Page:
A redacted document from a Springfield court case with a series of names blacked out so they can't be read.
It can be a challenge to make sense of some court documents because of the heavy redaction. This is from the petition seeking a temporary injunction in the Kyle Mabins case. (Photo by Steve Pokin)

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Boys and girls, lawyers and paralegals, plaintiffs and defendants throughout Missouri!

Let’s play Redaction!

We’ll start with the name of former Glendale High School assistant football coach Ben Mauk.

Confidential or not?

Yes! The words “Ben Mauk” are confidential. Redact them. Ben Mauk. Strike them from public view.

How about his father, Mike Mauk? Sorry. Mike Mauk. Mike Mauk.

Again, confidential! Remove them!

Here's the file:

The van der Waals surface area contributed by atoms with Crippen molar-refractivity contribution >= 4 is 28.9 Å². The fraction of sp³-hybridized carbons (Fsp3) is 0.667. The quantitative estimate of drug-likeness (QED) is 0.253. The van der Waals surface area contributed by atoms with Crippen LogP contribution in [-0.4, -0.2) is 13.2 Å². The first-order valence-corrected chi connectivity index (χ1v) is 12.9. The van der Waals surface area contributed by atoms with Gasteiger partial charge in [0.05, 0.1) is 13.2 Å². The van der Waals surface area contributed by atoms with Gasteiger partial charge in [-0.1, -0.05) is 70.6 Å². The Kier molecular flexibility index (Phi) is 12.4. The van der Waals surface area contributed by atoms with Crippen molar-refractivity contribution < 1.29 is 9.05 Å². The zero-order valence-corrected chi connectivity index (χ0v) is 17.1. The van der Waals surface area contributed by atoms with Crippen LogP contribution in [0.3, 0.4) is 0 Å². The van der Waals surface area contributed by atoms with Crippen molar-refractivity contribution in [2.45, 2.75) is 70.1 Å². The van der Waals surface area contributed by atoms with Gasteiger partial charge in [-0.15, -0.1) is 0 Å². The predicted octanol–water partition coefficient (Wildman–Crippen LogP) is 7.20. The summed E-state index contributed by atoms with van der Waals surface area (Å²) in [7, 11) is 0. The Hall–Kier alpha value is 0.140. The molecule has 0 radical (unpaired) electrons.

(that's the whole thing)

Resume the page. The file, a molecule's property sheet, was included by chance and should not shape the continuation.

How about these two words: “Nate Thomas?”

Redact! Blacken them! Nate Thomas.

Same for “Sean Mabins” and “Darline Mabins.”

Delete and delete! Sean and Darline Mabins.

And so it goes.

Indeed, these names and many names of coaches and athletic directors were stricken from a petition filed Aug. 28 by Bolivar attorney Jay Kirksey. It’s all part of the filing process and new and greater emphasis on redactions across Missouri.

Judge needs to know, but public doesn’t

Kirksey went to circuit court this month to successfully argue that high school football quarterback Kylan Mabins should be allowed to play football at Glendale this fall.

Mabins had transferred in March from Kickapoo, where he started as quarterback his sophomore and junior years.

Of course, per Missouri law, Kirksey submitted an unredacted copy to the court because, after all, the judge has to make sense of these pleadings. The judge needs to know, for example, who Kickapoo’s head football coach is. It’s Nate Thomas.

But me and you, as members of the public, we don’t see that clean copy because… well… because… well… It’s all been redacted.